Monthly Archives: September 2012

Getting Older Drivers Off the Roads for Safety


This article focuses on the realities of restrictions desired to control age-correlated driving accidents. Although states have been doing their part to increase driving restrictions for the elderly, I’d like to see a forward-thinking movement to increase public transportation in areas where seniors depend on driving. If having knowledge that maintaining good health was the answer to driving better in old age, then a lot of our world’s problems would be solved. Unfortunately, I believe what this article is missing is an ultimate solution to getting the elderly off the road: by providing them an alternative way to get around. For now, senior caregivers and personal assistants could be the alternative answer to seniors giving up their keys. For the […]

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Florida is Slowly "Opting In" to join the Health Information Exchange


TALLAHASSEE – Five more organizations have been selected to join Florida’s Health Information Exchange (HIE), which brings the total number of participants to 17. The technology framework provided by the HIE will enable participating health care providers to timely and securely access patient health information… For more on this article, please go to : ~Floridians can benefit from use of electronic health records~  This is a great step! When I took a Health Care Delivery Models class at USC last spring, it seemed plain and simply that having a comprehensive electronic health and medical exchange between all health care providers could help to cut down the costs of unnecessary medical expenditures. Why this hasn’t been done yet: $$$$ Tsk tsk. But […]

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Delaying Social Security Benefits Can Significantly Increase Monthly Benefits: Senate Aging Committee Holds Hearing on Women’s Social Security Disproportionate Dependence

Senate Special Committee on Aging Chairman Herb Kohl (D-Wis) Presses U.S. Social Security Administration to Better Inform Public about the Advantages of Waiting to Claim Benefits Wednesday, July 25, 2012 WASHINGTON – Senate Special Committee on Aging Chairman Herb Kohl, D-Wis., held a hearing today to examine the unique issues women face in achieving retirement security. The hearing, entitled “Enhancing Women’s Retirement Security,” included testimony from the Government Accountability Office (GAO) on the findings of a new report requested by Kohl and from the Social Security Administration (SSA) and other policy experts.  The hearing largely focused on Social Security, which women disproportionately depend on for their retirement income. During the hearing, Kohl pressed SSA to do more to help people understand […]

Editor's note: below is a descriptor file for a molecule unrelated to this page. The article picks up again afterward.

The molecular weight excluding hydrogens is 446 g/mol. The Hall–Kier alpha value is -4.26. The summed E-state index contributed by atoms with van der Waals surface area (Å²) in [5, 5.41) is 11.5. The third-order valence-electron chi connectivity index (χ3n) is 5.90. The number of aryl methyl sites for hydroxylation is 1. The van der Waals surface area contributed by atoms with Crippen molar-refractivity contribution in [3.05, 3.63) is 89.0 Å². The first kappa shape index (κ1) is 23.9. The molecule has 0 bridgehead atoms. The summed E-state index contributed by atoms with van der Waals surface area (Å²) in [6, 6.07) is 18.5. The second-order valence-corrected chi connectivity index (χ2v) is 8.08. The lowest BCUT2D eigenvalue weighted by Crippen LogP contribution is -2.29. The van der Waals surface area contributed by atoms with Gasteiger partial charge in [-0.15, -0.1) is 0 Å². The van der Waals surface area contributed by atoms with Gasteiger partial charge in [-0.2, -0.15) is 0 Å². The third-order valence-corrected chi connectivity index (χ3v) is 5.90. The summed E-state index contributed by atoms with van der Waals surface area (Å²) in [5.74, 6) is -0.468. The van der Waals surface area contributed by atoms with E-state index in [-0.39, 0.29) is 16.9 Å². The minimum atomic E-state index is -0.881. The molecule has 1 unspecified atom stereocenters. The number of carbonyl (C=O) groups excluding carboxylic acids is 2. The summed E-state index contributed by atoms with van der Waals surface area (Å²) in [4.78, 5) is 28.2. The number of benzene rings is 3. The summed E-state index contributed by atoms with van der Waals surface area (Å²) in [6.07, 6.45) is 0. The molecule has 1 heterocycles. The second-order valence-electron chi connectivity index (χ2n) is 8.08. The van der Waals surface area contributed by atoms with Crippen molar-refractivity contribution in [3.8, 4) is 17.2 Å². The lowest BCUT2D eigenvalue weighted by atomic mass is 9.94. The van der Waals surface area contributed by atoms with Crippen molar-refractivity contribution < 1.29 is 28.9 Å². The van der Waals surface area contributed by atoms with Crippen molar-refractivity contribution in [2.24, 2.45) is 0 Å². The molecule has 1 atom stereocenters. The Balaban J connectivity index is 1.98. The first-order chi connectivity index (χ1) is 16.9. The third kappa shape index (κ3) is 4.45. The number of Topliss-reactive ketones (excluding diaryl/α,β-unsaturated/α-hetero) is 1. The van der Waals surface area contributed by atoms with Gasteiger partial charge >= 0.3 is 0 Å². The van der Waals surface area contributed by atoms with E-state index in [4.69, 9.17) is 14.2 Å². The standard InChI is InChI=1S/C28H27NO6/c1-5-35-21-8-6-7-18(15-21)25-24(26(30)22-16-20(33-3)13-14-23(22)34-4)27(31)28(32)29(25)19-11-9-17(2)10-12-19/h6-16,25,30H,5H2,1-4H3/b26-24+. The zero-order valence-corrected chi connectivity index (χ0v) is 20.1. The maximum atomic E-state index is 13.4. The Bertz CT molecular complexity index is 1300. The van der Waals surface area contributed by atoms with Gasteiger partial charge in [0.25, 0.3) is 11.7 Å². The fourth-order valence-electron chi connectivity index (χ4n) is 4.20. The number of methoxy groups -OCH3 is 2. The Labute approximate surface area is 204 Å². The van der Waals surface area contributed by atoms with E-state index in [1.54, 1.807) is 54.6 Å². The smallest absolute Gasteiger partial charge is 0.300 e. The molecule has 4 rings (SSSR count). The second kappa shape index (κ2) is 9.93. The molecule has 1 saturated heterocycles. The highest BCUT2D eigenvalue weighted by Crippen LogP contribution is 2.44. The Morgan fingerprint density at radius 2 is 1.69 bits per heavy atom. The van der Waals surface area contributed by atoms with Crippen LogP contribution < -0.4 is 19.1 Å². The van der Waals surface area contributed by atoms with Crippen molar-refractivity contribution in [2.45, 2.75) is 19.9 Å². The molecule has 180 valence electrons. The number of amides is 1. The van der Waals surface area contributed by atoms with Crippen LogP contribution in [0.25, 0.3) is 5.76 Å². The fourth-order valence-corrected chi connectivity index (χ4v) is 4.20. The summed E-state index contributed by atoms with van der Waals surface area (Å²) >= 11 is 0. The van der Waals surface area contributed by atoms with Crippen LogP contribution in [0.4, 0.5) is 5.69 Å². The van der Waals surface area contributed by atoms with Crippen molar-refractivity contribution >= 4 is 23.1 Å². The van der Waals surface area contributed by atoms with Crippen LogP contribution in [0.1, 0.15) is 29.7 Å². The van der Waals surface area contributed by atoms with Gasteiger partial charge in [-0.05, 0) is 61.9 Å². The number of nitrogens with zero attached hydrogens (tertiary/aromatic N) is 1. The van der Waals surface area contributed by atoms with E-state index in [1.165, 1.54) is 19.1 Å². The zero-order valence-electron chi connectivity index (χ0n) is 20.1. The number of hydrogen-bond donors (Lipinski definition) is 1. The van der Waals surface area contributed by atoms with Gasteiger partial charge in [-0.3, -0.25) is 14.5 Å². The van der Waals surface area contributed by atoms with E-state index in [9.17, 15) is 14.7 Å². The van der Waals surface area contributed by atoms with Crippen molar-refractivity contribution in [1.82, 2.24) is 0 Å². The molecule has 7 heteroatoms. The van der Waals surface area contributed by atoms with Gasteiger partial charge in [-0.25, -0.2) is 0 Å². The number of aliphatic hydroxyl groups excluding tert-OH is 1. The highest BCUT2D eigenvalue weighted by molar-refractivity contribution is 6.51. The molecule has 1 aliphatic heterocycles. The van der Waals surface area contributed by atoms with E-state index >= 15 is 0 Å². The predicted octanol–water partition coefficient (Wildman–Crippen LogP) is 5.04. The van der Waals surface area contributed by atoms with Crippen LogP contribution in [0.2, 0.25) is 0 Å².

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Ever Wonder About Those "Short Wait Time" Emergency Room Billboards? The Sun-Sentinel Reports On Ads That Can Be Misleading

Would you base your emergency room visit on a sign?  September 2, 2012|By Nicole Brochu, Sun Sentinel  The highly visible billboards dotting major South Florida road sides are peddling an unusual product: short wait times at hospital ERs. But would you base your emergency room visit on a sign? Not so fast, skeptics say. Hospitals are banking up to $10,000 a month per billboard on the signs raising brand awareness in the battle to attract the educated consumer, but critics say some of the ads can be misleading. In the divide is a clear message: Your time is a hot commodity, but buyer beware. “Would you make the decision on going to an ER based on a sign that […]

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Why It’s Important to Know Your Home Health Care Agency: The San Francisco Chronicle Reports on California Felons Serving as Publicly Funded Home Health Caretakers

Felons still caretakers for vulnerable Jennifer Gollan, Bay Citizen San Francisco Chronicle  Published 9:26 p.m., Sunday, September 2, 2012 Three years after California barred felons from serving as publicly funded home health caretakers, people with criminal histories in theft, prostitution and drug possession are still caring for the state’s most vulnerable and frail residents.The situation has led to calls for tougher laws from some district attorneys and lawmakers, who worry the In-Home Supportive Services program is rife with loopholes.This was not what the headlines heralded in 2009, when Gov. Arnold Schwarzenegger signed legislation to protect about 450,000 low-income elderly, blind and disabled people who rely on the program. But legal wrangling and lack of oversight got in the way. Background checks were slow to start, then […]

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